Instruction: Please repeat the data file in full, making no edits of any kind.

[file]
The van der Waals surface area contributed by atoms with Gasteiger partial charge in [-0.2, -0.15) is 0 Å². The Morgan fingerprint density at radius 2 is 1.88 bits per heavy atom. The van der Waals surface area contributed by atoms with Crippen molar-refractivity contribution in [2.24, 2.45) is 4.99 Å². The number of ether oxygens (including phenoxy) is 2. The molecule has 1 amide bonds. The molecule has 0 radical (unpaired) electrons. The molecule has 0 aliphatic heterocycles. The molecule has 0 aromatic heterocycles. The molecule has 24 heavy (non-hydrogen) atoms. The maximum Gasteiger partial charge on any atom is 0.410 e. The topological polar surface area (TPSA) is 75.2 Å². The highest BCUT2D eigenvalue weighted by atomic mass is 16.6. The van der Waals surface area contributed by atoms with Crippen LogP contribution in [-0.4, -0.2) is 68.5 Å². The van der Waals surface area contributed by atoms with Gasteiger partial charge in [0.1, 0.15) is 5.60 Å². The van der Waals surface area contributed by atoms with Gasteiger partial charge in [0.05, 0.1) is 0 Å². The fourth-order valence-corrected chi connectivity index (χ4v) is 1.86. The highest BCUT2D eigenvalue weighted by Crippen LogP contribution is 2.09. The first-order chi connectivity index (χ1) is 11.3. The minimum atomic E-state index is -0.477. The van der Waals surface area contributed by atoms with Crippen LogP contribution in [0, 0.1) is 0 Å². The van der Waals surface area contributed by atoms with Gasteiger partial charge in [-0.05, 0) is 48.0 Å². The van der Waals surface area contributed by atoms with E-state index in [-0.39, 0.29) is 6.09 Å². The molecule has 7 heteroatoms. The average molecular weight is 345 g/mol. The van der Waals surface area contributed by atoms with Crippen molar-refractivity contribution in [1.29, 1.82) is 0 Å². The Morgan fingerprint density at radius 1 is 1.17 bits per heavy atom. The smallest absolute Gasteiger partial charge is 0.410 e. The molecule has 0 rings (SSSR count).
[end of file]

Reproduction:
The van der Waals surface area contributed by atoms with Gasteiger partial charge in [-0.2, -0.15) is 0 Å². The Morgan fingerprint density at radius 2 is 1.88 bits per heavy atom. The van der Waals surface area contributed by atoms with Crippen molar-refractivity contribution in [2.24, 2.45) is 4.99 Å². The number of ether oxygens (including phenoxy) is 2. The molecule has 1 amide bonds. The molecule has 0 radical (unpaired) electrons. The molecule has 0 aliphatic heterocycles. The molecule has 0 aromatic heterocycles. The molecule has 24 heavy (non-hydrogen) atoms. The maximum Gasteiger partial charge on any atom is 0.410 e. The topological polar surface area (TPSA) is 75.2 Å². The highest BCUT2D eigenvalue weighted by atomic mass is 16.6. The van der Waals surface area contributed by atoms with Crippen LogP contribution in [-0.4, -0.2) is 68.5 Å². The van der Waals surface area contributed by atoms with Gasteiger partial charge in [0.1, 0.15) is 5.60 Å². The van der Waals surface area contributed by atoms with Gasteiger partial charge in [0.05, 0.1) is 0 Å². The fourth-order valence-corrected chi connectivity index (χ4v) is 1.86. The highest BCUT2D eigenvalue weighted by Crippen LogP contribution is 2.09. The first-order chi connectivity index (χ1) is 11.3. The minimum atomic E-state index is -0.477. The van der Waals surface area contributed by atoms with Crippen LogP contribution in [0, 0.1) is 0 Å². The van der Waals surface area contributed by atoms with Gasteiger partial charge in [-0.05, 0) is 48.0 Å². The van der Waals surface area contributed by atoms with E-state index in [-0.39, 0.29) is 6.09 Å². The molecule has 7 heteroatoms. The average molecular weight is 345 g/mol. The van der Waals surface area contributed by atoms with Crippen molar-refractivity contribution in [1.29, 1.82) is 0 Å². The Morgan fingerprint density at radius 1 is 1.17 bits per heavy atom. The smallest absolute Gasteiger partial charge is 0.410 e. The molecule has 0 rings (SSSR count).